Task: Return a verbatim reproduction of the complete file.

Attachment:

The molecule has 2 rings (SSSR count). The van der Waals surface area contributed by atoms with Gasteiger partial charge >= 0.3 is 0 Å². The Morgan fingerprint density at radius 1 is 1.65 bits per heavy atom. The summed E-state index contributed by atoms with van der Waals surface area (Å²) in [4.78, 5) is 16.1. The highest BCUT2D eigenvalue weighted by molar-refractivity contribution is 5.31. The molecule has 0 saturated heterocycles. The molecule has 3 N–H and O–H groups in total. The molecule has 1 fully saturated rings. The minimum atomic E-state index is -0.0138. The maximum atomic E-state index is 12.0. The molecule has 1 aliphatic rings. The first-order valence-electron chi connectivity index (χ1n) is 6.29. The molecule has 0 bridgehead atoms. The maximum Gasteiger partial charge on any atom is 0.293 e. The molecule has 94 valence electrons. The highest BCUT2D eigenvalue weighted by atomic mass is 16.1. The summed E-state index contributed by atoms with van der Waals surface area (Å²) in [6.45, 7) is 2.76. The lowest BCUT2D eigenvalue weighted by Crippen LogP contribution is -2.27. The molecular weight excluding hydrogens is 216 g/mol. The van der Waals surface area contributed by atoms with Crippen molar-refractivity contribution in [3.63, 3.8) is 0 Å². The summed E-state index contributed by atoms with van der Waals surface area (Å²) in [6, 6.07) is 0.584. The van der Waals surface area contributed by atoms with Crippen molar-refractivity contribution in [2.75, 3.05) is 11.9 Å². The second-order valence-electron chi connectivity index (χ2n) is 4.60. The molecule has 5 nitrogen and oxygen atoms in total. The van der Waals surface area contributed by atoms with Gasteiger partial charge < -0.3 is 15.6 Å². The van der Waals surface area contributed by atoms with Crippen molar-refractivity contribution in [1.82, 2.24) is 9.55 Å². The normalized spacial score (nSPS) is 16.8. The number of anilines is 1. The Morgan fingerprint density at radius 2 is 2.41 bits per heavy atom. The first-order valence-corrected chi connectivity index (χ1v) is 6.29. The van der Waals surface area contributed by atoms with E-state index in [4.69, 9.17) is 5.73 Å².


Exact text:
The molecule has 2 rings (SSSR count). The van der Waals surface area contributed by atoms with Gasteiger partial charge >= 0.3 is 0 Å². The Morgan fingerprint density at radius 1 is 1.65 bits per heavy atom. The summed E-state index contributed by atoms with van der Waals surface area (Å²) in [4.78, 5) is 16.1. The highest BCUT2D eigenvalue weighted by molar-refractivity contribution is 5.31. The molecule has 0 saturated heterocycles. The molecule has 3 N–H and O–H groups in total. The molecule has 1 fully saturated rings. The minimum atomic E-state index is -0.0138. The maximum atomic E-state index is 12.0. The molecule has 1 aliphatic rings. The first-order valence-electron chi connectivity index (χ1n) is 6.29. The molecule has 0 bridgehead atoms. The maximum Gasteiger partial charge on any atom is 0.293 e. The molecule has 94 valence electrons. The highest BCUT2D eigenvalue weighted by atomic mass is 16.1. The summed E-state index contributed by atoms with van der Waals surface area (Å²) in [6.45, 7) is 2.76. The lowest BCUT2D eigenvalue weighted by Crippen LogP contribution is -2.27. The molecular weight excluding hydrogens is 216 g/mol. The van der Waals surface area contributed by atoms with Crippen molar-refractivity contribution in [3.63, 3.8) is 0 Å². The summed E-state index contributed by atoms with van der Waals surface area (Å²) in [6, 6.07) is 0.584. The van der Waals surface area contributed by atoms with Crippen molar-refractivity contribution in [2.75, 3.05) is 11.9 Å². The second-order valence-electron chi connectivity index (χ2n) is 4.60. The molecule has 5 nitrogen and oxygen atoms in total. The van der Waals surface area contributed by atoms with Gasteiger partial charge < -0.3 is 15.6 Å². The van der Waals surface area contributed by atoms with Crippen molar-refractivity contribution in [1.82, 2.24) is 9.55 Å². The normalized spacial score (nSPS) is 16.8. The number of anilines is 1. The Morgan fingerprint density at radius 2 is 2.41 bits per heavy atom. The first-order valence-corrected chi connectivity index (χ1v) is 6.29. The van der Waals surface area contributed by atoms with E-state index in [4.69, 9.17) is 5.73 Å².